Heuristics Still Have a Long Way to Go, 20 Years Later

...and by that I'm referring to Jakob Nielsen's 1995 article on 10 Usability Heuristics for User Interface Design, and how they still haven't become as ingrained as they should.

One of the things I encounter on a regular basis in my professional life is the idea that design equals "how it looks". This is not always a terrible default definition, as "design" is often about how things look (yes, of course, even color and font choices have a large effect on readability, but let's elide over that for now), but it shouldn't be the total or overwriting definition. All too often it's an uphill battle to present design as more equal to "problem solving" or "how it works". It's harder to pitch the return on investment of thinking through interaction flows than to present a pretty interface, especially to those who feel it's not something they want to spend time on.

For instance, we've had 20 years to digest and internalize the well researched precepts of what Nielsen boiled down from actual research. We do know that users find products that follow these heuristic principles easier to use and more "elegant" (we should reappropriate this term, casting it as a way to do things rather than some Apple-ish sheen), and are more likely to use and keep using said products.

Of course, some of these heuristics are harder than others to do, especially in products that gain features or are built to serve many masters. There's almost an exponential relationship between tabs or features or user goals and the work involved in making sure the product works well for the user. Nobody said it was easy to do good work.

Then again, sometimes there are examples where all it takes is open eyes and empathy for the user. As I've been known to say, "If you know how it works, you are not the user."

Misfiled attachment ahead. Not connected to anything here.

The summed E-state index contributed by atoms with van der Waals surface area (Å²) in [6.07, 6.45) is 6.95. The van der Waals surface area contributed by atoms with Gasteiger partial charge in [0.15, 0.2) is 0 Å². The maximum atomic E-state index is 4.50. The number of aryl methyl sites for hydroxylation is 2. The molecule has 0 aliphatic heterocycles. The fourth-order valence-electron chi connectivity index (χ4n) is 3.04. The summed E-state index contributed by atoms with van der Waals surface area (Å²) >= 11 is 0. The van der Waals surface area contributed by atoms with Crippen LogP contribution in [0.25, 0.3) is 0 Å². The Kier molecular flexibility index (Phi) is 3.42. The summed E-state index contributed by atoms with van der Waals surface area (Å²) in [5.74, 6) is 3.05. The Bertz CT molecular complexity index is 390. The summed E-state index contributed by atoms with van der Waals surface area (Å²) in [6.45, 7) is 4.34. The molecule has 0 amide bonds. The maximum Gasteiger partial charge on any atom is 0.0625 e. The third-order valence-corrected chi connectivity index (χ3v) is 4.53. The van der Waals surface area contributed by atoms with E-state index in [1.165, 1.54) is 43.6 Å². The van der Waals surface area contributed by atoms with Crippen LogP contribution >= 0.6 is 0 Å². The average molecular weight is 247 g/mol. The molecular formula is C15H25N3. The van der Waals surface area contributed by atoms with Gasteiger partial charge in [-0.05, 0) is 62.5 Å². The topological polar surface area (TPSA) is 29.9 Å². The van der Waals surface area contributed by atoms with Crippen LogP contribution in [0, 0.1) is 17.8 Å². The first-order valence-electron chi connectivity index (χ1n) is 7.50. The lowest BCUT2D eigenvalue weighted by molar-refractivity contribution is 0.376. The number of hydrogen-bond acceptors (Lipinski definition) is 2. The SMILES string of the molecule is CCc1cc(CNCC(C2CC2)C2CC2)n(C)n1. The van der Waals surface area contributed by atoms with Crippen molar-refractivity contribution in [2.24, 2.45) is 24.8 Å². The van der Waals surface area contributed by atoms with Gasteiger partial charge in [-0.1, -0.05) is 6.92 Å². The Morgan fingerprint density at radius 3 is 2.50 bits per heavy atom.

Case in point is the browser-based dashboard for Western Digital's My Cloud (and props to not making it "MyCloud"). It's fairly pretty, with nice, clear target areas to click on; this checks the "Recognition rather than recall" and "Aesthetic and minimalist design" heuristics. There's also some degree of "Consistency and standards" as well as "Match between system and the real world", if you take the real world in this case to be virtual storage spaces.

But these are the relatively easy targets, one you can hit with static sketches, with no testing in the real world. What happens when something goes wrong? Let's take, say, my case. All I wanted to do was plug in another hard drive and back it up. Given that I had most of my media on the drive, it took a while, so I left it to run overnight. The next morning, I found how to check the result (a tool tip for "Job Detail" is not great, but okay), but here's the Detail:

I think we can all see where this would drive Nielsen nuts.

Help users recognize, diagnose, and recover from errors
Error messages should be expressed in plain language (no codes), precisely indicate the problem, and constructively suggest a solution.

I suppose "it failed" is plain language, but in this case maybe even a code I could look up would be more useful. So I should check the system settings? Do you mean the My Cloud system settings? There are six submenus for that, each with areas within. A more useful design would let the text be a link to the precise settings feature, or there could be more text (well written text is a very useful heuristic aid). There could be a link to a log file for more advanced users to dig into. This just makes me feel dumb, but in reality the system is hiding information from me while implying I should automatically know what it means.

Ideally, if My Cloud knew that this backup was destined to fail (and I've tried running it more than once, both with the "Copy" and "Synchronize" options), it should pay heed for another of Nielsen's heuristics:

Error prevention
Even better than good error messages is a careful design which prevents a problem from occurring in the first place. Either eliminate error-prone conditions or check for them and present users with a confirmation option before they commit to the action.

The disk I'm trying to back up is not larger than the My Cloud capacity – and even Windows since NT has saved users from wasting long copying processes by running a simple free-space comparison. Is the new disk failing already? Was there data corruption? These could be simple checks, with simple-language messages, that could easily run before the user runs an overnight process.

This is starting to veer into "Siracusa reviews a toaster" territory, but this is a non-trivial problem for a relatively simple use case; we can expect users may want to back up data to the new backup system they just bought. And this is also illustrative of serious problems an elegant design can actively create for users if you focus on only a few heuristics, and the ones that pop up only if everything runs perfectly. How often does that happen, outside of a demo?